(78) have attended a Kennel Club Agility Judges Seminar and passed the assessment, or

(89) otherwise have been approved by the Board.  (Insertions in bold)

The Kennel Club Defends Taking Part in London Pride 2019
A Message from Rosemary Smart, CEO

I am writing in relation to David Cavill's Speakers' Corner column in Our Dogs of 27th September 2019 in which he questioned the involvement of Kennel Club staff in the Pride in London parade in July.

This event has at it's heart the celebration of inclusion, diversity and equality, which are seen by Kennel Club management as powerful values to underpin the organisation's commitment to being a welcoming, non-judgemental organisation for dog owners and staff.

The management feels it is quite reasonable that our organisation should have a presence at Pride in London, especially as our headquarters are located in this great city, and I am especially proud that my colleagues took part alongside other animal welfare organisations such as the British Veterinary Association, Dogs Trust and Battersea Dogs & Cats Home, among others,

As far as costs are concerned, as a not-for-profit organisation the Kennel Club paid a £50 registration fee and all members of staff. Their partners, family members and friends were there purely in a voluntary capacity. Each of them reported back on what a positive and welcoming event it was and how delighted the huge crowds were to see the Kennel Club joining in the celebration.

I can confirm that it was a management decision to take part in Pride in London this year, a decision I am very proud to have endorsed and would happily do so again in future years.

Caroline Kisco Leaves the KC

After 21 years of working for the Kennel Club, for most of her time as Kennel Club Secretary, Caroline Kisko has decided to move on to pursue other interests.  Caroline has contributed significantly during her time at the Kennel Club in her role as official spokesperson as well as leading our Health and Welfare programmes and our welfare lobbying activities.  Her last day at the Kennel Club was Friday 30th August 2019. 

The Kennel Club would like to thank Caroline for her service and wishes her well for the future.

The Board has appointed Kathryn Mansfield as Kennel Club Secretary, combining with her current responsibilities within Governance and Education.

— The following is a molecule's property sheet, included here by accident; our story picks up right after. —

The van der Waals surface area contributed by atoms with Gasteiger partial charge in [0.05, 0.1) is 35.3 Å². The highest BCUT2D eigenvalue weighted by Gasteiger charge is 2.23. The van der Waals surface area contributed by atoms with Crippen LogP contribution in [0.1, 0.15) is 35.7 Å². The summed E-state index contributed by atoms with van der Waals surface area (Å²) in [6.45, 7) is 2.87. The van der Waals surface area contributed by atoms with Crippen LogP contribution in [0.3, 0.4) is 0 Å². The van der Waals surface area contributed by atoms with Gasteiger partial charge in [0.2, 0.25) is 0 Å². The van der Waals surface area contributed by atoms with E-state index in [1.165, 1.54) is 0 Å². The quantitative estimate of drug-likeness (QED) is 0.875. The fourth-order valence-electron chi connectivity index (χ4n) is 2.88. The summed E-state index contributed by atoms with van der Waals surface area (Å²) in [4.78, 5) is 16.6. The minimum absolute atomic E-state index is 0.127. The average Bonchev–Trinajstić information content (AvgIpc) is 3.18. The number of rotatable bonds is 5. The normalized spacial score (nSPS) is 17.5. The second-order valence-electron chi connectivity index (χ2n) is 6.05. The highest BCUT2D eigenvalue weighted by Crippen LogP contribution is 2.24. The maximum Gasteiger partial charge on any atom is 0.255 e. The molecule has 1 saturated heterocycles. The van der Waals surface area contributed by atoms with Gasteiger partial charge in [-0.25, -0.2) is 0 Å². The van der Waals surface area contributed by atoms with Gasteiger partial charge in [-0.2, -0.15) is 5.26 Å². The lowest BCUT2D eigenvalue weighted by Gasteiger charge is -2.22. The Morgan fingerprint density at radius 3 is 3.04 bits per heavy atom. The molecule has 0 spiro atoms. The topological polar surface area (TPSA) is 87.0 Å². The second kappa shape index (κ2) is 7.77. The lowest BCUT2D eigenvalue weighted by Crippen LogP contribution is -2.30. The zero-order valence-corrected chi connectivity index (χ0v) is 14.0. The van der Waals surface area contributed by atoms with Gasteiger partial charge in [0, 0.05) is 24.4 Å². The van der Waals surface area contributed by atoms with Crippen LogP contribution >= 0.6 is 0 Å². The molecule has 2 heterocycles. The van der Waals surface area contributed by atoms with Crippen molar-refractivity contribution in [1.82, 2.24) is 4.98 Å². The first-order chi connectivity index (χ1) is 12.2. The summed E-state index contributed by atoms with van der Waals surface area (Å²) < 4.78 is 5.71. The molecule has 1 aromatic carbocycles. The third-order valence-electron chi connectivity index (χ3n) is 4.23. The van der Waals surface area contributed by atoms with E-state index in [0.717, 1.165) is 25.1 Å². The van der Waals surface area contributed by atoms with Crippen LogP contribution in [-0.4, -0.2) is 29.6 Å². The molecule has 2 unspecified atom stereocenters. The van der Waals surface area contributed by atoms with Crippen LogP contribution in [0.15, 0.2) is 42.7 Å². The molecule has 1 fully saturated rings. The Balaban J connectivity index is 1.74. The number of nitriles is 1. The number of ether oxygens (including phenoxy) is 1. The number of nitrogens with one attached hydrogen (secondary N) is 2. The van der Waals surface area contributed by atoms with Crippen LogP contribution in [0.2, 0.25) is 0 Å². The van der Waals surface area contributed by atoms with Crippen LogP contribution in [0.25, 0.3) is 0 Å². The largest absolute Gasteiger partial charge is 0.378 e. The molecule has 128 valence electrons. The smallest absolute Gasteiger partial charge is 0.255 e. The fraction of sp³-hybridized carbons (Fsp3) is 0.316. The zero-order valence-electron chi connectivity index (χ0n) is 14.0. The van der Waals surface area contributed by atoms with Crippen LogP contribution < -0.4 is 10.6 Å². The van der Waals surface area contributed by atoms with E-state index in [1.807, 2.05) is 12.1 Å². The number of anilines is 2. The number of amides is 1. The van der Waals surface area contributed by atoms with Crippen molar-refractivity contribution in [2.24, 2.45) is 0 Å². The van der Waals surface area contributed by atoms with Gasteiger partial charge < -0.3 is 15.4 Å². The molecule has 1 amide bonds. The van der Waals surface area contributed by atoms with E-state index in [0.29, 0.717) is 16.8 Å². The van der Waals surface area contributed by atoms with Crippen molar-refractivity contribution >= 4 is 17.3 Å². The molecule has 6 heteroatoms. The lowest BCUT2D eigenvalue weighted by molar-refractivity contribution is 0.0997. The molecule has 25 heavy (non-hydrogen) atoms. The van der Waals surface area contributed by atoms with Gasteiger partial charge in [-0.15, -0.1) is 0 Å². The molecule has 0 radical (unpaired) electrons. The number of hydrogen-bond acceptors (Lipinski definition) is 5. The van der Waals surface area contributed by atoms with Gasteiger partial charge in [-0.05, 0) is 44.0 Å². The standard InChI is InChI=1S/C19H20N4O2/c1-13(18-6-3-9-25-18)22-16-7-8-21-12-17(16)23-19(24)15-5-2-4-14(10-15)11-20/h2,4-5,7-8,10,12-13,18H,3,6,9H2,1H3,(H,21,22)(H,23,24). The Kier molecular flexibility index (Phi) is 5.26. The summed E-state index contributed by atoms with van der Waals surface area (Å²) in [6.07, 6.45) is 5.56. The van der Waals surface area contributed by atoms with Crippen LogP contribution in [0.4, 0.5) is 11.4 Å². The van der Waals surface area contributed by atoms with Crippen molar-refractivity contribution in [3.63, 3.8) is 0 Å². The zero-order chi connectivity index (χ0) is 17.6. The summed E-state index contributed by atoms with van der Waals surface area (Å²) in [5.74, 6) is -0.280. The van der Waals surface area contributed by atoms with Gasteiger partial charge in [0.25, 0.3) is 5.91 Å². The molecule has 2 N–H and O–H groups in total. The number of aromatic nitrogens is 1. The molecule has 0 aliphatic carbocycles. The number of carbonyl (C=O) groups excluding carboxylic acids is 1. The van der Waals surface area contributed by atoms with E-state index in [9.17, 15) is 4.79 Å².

Kathryn joined the Kennel Club in 1976 and has worked across a number of areas including the Shows Department, Canine Events and Awards, Canine Activities, Assistant Secretary, KCAI and Good Citizen Dog Scheme.

Changes to Regulations to Event Licences

The Kennel Club wishes to announce that the regulations regarding event licences across all disciplines are to be changed.

With immediate effect from 1 July 2019, event licence applications, whether for a show, trial or other competition, will cease to refer to 'guarantors.' Instead, whenever a licence fee is paid for an event, the individual making the application on behalf of the club or society will agree that the officers and committee in place at the time of the event will assume full responsibility for ensuring that it will be conducted safely and in accordance with Kennel Club regulations.

Caroline Kisko, Kennel Club Secretary, said, 'This change in regulations has come about due to the Kennel Club's implementation of the Customer Relationship Management (CRM) database which will provide facilities for licence applications to be made online and which will remove any necessity for signatures to be provided. The principle of the licensing process will remain unchanged, but the term ‘guarantor' will no longer be used.'

The relevant regulation changes across all disciplines will be published in due course.

Any enquiries regarding this matter can be directed to email

New Kennel Club Chairman Honoured

The Kennel Club Board has voted to elect Tony Allcock MBE as Kennel Club Chairman with Dr Ian Gabriel appointed as Kennel Club Vice-Chairman.  The previous Chairman, Steve Croxford, was thanked by the Board for his valuable contribution as Chairman since November 2018 and as Vice Chairman since 2015.

Tony Allcock MBE has been a member of the Kennel Club since 2002. He was elected to the Board in 2015 and became Vice Chairman in November 2018. He has bred, owned and exhibited over 25 UK Champion dogs in several Toy breeds under his Sleepyhollow kennel name. In his professional life, he is Chief Executive of Bowls England, the National Governing Body for Outdoor Bowls. In  Queen's Birthday Honours List 2019 Tony Allcock, has been awarded an OBE infor Services to the Sport of Bowls (Administration). He has been the Chief Executive of English Bowls since 2003, serving a membership currently standing at 110,000. He successfully implemented a national modernisation programme, resulting in uniting the sport by gender and the joining together of two long-established national sporting associations, incorporating them into Bowls England Limited to better serve the needs of the sport. In January 1989, he was awarded an MBE in January 1989 for achievements whilst playing the sport. During his sporting career he was World Champion 15 times.